Page:A Voyage to Terra Australis Volume 1.djvu/231

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Sheerness.]
5
TERRA AUSTRALIA

1801.
January.

those accidents to which ships employed in examining new, or little known coasts, are more peculiarly liable. To Mr. Whidbey, the master attendant, who had served in the expedition of captain Vancouver, I was also much indebted, for his valuable advice and assistance in the selection of the proper stores. Both these officers constantly took pleasure in promoting whatever could be useful to the voyage, or add to our comfort and convenience; and in some cases, our wants, and even wishes, were anticipated.


February.
March.

February 16, I was promoted to the rank of commander. On the 14th of the following month, the guns, twelve six-pounders, with their ammunition and a chest of fire works were received; and the provisions and stores being all on board on the 27th, and the ship ready for sea, we dropped out to the Nore. I was anxious to arrive upon the coasts of Terra Australis in time to have the whole of the southern summer before me; but various circumstances retarded our departure, and amongst others, a passport from the French government, to prevent molestation to the voyage, had not arrived. I took advantage of this delay to remedy an inconvenience, under which we were otherwise likely to suffer. The quantity of provisions necessary to be carried out did not leave room in the holds for more water than fifty tons; but by removing ten of the long guns, and substituting a few light carronades which could be carried on the upper deck, ten tons more of water might be received, without reducing our efficient strength; for the ship was too deep to admit of the guns below being used in bad weather, whereas the carronades would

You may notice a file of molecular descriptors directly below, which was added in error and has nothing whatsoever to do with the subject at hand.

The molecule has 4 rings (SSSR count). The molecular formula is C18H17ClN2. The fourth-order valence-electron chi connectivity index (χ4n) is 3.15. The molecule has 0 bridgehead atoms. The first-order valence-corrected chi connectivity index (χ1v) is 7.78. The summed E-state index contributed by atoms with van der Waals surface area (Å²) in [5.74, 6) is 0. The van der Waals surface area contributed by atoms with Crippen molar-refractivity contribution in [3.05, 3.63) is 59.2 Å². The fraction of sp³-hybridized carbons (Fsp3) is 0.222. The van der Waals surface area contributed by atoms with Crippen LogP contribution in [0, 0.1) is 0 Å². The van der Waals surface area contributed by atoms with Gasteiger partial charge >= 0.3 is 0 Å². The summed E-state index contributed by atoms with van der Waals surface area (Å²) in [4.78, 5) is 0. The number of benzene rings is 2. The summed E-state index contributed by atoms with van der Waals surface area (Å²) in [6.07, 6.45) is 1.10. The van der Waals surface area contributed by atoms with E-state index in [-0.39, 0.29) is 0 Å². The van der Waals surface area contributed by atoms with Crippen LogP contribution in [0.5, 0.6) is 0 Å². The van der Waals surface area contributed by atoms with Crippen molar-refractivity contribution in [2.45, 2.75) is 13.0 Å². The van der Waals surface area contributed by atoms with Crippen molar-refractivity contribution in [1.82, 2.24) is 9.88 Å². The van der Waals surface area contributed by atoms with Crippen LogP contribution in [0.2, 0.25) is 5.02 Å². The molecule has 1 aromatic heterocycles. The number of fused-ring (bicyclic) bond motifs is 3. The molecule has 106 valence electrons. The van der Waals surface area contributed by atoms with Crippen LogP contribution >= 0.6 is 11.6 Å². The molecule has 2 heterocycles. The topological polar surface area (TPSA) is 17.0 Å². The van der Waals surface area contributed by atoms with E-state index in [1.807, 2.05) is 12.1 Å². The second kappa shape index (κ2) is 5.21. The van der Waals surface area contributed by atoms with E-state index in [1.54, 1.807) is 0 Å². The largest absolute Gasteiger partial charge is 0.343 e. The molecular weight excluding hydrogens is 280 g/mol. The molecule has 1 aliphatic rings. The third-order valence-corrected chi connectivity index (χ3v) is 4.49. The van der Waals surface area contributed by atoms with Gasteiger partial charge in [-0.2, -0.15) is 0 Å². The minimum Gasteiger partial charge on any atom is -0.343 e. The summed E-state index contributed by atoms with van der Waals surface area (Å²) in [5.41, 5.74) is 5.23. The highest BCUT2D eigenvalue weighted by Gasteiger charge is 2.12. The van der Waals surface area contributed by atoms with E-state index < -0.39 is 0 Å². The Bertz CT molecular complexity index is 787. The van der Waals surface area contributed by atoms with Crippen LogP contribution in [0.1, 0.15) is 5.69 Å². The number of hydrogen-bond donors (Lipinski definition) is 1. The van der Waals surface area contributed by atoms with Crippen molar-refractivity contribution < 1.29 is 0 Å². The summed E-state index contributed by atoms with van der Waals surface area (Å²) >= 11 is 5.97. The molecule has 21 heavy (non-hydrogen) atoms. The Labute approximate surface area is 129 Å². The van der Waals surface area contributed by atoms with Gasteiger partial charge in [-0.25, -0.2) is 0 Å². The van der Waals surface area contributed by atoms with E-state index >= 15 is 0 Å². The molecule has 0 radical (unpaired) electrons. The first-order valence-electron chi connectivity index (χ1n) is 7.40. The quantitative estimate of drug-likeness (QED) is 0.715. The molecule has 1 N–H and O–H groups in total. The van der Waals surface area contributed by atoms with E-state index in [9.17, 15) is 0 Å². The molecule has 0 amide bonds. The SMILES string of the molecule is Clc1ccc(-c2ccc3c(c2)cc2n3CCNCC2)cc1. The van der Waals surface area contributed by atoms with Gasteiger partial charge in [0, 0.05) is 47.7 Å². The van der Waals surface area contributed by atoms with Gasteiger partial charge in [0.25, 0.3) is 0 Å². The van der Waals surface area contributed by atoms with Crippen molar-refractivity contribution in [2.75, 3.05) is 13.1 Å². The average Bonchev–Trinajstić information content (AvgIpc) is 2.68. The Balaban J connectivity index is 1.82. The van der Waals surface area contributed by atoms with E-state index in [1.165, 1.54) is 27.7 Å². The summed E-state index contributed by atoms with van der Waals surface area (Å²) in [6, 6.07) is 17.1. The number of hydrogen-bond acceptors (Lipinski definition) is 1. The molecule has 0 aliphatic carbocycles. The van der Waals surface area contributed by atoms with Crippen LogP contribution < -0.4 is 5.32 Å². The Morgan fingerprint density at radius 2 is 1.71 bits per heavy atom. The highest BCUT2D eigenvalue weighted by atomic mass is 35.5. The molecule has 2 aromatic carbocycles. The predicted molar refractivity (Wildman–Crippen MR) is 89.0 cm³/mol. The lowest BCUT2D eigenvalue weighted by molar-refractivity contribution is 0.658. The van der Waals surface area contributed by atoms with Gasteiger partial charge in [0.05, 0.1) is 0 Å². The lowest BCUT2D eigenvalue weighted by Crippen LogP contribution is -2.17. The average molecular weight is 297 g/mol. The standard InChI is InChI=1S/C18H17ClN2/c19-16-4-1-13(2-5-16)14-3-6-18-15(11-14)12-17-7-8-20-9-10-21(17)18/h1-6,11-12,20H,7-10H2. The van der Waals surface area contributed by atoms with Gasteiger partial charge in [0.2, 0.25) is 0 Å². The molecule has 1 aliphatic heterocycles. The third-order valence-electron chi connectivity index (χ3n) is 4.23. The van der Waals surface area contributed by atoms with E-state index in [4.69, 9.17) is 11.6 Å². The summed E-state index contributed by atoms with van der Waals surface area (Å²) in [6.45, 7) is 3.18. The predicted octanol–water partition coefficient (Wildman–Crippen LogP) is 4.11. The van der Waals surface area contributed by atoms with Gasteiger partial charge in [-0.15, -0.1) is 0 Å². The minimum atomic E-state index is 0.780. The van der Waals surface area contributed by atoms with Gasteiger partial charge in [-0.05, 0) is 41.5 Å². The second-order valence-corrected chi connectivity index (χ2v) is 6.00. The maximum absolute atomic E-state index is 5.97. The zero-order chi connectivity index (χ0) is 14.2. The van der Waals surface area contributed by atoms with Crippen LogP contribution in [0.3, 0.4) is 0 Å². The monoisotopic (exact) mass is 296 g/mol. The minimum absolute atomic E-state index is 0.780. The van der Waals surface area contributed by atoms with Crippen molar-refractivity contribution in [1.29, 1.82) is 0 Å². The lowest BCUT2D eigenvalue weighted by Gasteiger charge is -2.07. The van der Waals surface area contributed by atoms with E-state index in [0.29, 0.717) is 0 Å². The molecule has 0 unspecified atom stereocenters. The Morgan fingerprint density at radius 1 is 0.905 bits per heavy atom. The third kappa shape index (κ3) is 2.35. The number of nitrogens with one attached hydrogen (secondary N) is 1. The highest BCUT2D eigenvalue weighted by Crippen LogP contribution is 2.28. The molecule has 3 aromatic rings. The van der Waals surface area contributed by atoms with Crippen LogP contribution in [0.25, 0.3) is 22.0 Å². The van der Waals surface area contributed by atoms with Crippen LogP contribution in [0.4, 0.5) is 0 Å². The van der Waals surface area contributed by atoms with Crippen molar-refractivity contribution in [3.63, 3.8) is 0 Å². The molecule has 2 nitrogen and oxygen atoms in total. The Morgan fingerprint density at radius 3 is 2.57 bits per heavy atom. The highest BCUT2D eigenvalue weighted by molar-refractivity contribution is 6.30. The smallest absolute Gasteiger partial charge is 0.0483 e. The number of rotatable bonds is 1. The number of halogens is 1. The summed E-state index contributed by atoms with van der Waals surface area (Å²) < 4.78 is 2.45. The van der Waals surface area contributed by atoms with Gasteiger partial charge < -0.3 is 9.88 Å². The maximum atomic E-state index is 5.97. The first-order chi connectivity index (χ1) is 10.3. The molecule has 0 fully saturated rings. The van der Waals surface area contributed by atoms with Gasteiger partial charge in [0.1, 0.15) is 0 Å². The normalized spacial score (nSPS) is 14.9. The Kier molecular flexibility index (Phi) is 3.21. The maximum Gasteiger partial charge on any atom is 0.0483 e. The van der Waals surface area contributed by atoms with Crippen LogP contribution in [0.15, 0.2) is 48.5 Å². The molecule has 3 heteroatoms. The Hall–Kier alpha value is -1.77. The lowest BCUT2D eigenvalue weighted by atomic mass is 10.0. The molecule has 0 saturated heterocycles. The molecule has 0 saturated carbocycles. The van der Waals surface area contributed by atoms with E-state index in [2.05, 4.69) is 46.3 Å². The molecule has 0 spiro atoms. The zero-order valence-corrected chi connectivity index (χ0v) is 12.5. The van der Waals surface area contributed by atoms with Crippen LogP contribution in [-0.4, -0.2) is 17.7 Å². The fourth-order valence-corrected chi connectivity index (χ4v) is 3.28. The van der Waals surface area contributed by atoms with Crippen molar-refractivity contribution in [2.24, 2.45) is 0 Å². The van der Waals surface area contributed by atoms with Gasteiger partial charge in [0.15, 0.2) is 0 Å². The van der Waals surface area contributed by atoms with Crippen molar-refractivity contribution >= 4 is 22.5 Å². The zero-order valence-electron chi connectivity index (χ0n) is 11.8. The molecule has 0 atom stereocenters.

May.

be always serviceable. My application to have this exchange made, was complied with; and on May 20 it was effected.

On the 22nd, a set of astronomical and surveying instruments, for the use of myself and officers, was sent down by direction of the Navy Board; as also various articles for presents to, and barter with, the native inhabitants of the countries to be visited, and many for our own use and convenience. Amongst the latter were most of the books of voyages to the South Seas, which, with our own indi-